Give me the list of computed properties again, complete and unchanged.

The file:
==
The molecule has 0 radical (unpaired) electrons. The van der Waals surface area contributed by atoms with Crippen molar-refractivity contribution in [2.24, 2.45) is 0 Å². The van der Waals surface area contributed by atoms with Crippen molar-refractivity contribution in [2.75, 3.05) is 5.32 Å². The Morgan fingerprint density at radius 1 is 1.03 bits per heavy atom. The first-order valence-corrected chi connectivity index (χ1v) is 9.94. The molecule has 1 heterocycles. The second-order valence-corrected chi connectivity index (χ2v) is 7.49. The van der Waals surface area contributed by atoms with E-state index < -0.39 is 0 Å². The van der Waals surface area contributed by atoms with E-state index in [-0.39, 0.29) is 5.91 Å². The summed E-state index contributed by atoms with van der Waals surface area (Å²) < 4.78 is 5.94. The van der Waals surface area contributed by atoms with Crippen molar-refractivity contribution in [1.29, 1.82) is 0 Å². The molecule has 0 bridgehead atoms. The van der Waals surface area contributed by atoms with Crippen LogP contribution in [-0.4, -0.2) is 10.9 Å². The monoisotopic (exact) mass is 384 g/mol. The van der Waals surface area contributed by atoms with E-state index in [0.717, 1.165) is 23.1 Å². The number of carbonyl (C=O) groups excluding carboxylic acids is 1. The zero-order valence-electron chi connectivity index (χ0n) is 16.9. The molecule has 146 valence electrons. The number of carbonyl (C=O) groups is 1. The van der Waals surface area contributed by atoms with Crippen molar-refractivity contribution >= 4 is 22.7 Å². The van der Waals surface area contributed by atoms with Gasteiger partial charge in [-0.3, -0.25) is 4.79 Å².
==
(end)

The molecule has 0 radical (unpaired) electrons. The van der Waals surface area contributed by atoms with Crippen molar-refractivity contribution in [2.24, 2.45) is 0 Å². The van der Waals surface area contributed by atoms with Crippen molar-refractivity contribution in [2.75, 3.05) is 5.32 Å². The Morgan fingerprint density at radius 1 is 1.03 bits per heavy atom. The first-order valence-corrected chi connectivity index (χ1v) is 9.94. The molecule has 1 heterocycles. The second-order valence-corrected chi connectivity index (χ2v) is 7.49. The van der Waals surface area contributed by atoms with E-state index < -0.39 is 0 Å². The van der Waals surface area contributed by atoms with E-state index in [-0.39, 0.29) is 5.91 Å². The summed E-state index contributed by atoms with van der Waals surface area (Å²) < 4.78 is 5.94. The van der Waals surface area contributed by atoms with Crippen molar-refractivity contribution in [1.29, 1.82) is 0 Å². The molecule has 0 bridgehead atoms. The van der Waals surface area contributed by atoms with Crippen LogP contribution in [-0.4, -0.2) is 10.9 Å². The monoisotopic (exact) mass is 384 g/mol. The van der Waals surface area contributed by atoms with E-state index in [0.717, 1.165) is 23.1 Å². The number of carbonyl (C=O) groups excluding carboxylic acids is 1. The zero-order valence-electron chi connectivity index (χ0n) is 16.9. The molecule has 146 valence electrons. The number of carbonyl (C=O) groups is 1. The van der Waals surface area contributed by atoms with Crippen molar-refractivity contribution >= 4 is 22.7 Å². The van der Waals surface area contributed by atoms with Gasteiger partial charge in [-0.3, -0.25) is 4.79 Å².